In mid-1939 when England and France were trying to complete their encirclement-policy by enlisting even the Soviet Union in an alliance against the Reich, Hitler saw only one escape from the trap: conciliation with Russia. Through that alone, he believed that he would be able to avert a two-front war.

Stalin’s Calculations

Meanwhile, Stalin was counting on the certainty of a war waged by England and France against Germany, from which he could at first remain aloof so as to prepare his military might, and at the favorable moment enter the war and win, either with the Reich against the capitalist West or, even more advantageously, with the capitalist West against the national-socialist Reich. It turned out that Stalin had much less time to prepare than he could have expected, because Germany conquered Poland and France with unprecedented speed.

Stalin’s calculations in 1939-40 were based on hostility between Germany and France and England. When, however, Stalin saw Germany making peace-offers to France and England in late 1939 and 1940, the Bolshevik dictator began to ally himself with England and America against the ever-stronger Germany, so as to expand the Soviet dictatorship into Europe and Asia with the help of “democracy” and “capitalism.”

Precisely on account of the repeated German peace offers to France and England, Stalin feared the end of Europe’s fratricidal war and therefore from fall 1940 directed his aggression  also against Germany, in violation of the Molotov-Ribbentrop Pact. The American Secretary of State Byrnes writes in his memoirs: “It is obvious that the Soviet Government has concluded this pact with the clear intention of breaking it.” Even [Czechoslovakian President Edvard] Beneš affirms in his memoirs that the Soviet Union concluded the “non-aggression pact” only to gain time, i.e. so as to enter into the war later, when the warring parties had been weakened.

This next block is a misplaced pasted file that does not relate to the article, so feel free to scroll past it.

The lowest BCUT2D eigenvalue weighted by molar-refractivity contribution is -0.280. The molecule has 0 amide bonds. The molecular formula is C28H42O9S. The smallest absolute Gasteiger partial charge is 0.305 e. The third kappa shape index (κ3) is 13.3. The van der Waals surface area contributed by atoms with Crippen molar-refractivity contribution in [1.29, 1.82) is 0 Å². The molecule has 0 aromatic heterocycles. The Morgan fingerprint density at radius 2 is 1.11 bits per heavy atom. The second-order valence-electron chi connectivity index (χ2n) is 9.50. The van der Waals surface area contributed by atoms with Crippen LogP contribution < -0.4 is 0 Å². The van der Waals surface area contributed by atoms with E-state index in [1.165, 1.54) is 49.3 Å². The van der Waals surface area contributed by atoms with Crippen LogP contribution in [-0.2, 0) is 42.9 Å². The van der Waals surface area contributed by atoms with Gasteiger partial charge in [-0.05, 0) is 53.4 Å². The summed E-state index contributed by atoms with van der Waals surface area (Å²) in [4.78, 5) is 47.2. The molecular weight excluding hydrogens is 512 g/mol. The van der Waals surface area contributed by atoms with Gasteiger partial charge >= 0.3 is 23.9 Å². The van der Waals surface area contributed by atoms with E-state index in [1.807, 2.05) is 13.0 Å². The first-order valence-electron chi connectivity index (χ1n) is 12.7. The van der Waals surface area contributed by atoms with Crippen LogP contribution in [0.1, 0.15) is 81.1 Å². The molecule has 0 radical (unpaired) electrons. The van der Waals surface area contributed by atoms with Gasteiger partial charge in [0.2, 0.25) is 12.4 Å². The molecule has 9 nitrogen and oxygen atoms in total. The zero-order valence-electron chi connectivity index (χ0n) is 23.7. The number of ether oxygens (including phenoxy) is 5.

Molotov’s November 1940 extortion attempt in Berlin already practically signaled Stalin’s determination for war. He was pressuring Germany, which was still at war with England and already in a de facto war with the United States, to hand over to the Soviet Union the Balkans, the Baltic Sea, and above all the war-deciding oil supply in Romania, thereby making it clear that he would stab Germany in the back at the first opportunity.

Already in 1940 Stalin had begun negotiations in Moscow with the English representative Sir Stafford Cripps, thus with the enemy of a still allied Germany.

In spring 1941 the anti-German coup in Yugoslavia, which mortally threatened Germany’s position in the Balkans and therewith its oil supply, had been instigated and supported by Moscow together with England.

The Red Army increased its divisions in Germany’s rear from 65 divisions in September 1939 to 153 divisions and 36 motorized brigades in 1940-41.